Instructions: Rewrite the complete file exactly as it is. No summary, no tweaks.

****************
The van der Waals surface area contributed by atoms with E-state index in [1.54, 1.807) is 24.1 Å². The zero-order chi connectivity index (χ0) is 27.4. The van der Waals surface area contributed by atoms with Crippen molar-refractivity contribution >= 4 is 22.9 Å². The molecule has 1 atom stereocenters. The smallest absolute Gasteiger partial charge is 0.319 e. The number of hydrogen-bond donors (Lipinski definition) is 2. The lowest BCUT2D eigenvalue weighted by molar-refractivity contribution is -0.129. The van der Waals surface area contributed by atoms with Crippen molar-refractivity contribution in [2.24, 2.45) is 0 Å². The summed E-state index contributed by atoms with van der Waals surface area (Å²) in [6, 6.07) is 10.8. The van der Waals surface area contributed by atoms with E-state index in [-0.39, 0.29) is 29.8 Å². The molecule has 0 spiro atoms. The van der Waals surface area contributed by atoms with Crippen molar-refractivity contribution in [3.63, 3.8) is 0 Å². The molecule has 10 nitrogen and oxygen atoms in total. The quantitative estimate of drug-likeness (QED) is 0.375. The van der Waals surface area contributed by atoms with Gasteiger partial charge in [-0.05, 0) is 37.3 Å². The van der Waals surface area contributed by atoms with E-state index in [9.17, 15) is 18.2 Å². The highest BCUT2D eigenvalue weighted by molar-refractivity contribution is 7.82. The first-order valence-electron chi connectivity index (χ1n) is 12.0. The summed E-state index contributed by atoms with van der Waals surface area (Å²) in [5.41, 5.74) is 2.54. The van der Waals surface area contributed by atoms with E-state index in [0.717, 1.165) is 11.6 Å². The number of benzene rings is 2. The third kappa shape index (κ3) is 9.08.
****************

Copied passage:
The van der Waals surface area contributed by atoms with E-state index in [1.54, 1.807) is 24.1 Å². The zero-order chi connectivity index (χ0) is 27.4. The van der Waals surface area contributed by atoms with Crippen molar-refractivity contribution >= 4 is 22.9 Å². The molecule has 1 atom stereocenters. The smallest absolute Gasteiger partial charge is 0.319 e. The number of hydrogen-bond donors (Lipinski definition) is 2. The lowest BCUT2D eigenvalue weighted by molar-refractivity contribution is -0.129. The van der Waals surface area contributed by atoms with Crippen molar-refractivity contribution in [2.24, 2.45) is 0 Å². The summed E-state index contributed by atoms with van der Waals surface area (Å²) in [6, 6.07) is 10.8. The van der Waals surface area contributed by atoms with E-state index in [-0.39, 0.29) is 29.8 Å². The molecule has 0 spiro atoms. The van der Waals surface area contributed by atoms with Crippen molar-refractivity contribution in [3.63, 3.8) is 0 Å². The molecule has 10 nitrogen and oxygen atoms in total. The quantitative estimate of drug-likeness (QED) is 0.375. The van der Waals surface area contributed by atoms with Gasteiger partial charge in [-0.05, 0) is 37.3 Å². The van der Waals surface area contributed by atoms with E-state index in [9.17, 15) is 18.2 Å². The highest BCUT2D eigenvalue weighted by molar-refractivity contribution is 7.82. The first-order valence-electron chi connectivity index (χ1n) is 12.0. The summed E-state index contributed by atoms with van der Waals surface area (Å²) in [5.41, 5.74) is 2.54. The van der Waals surface area contributed by atoms with E-state index in [0.717, 1.165) is 11.6 Å². The number of benzene rings is 2. The third kappa shape index (κ3) is 9.08.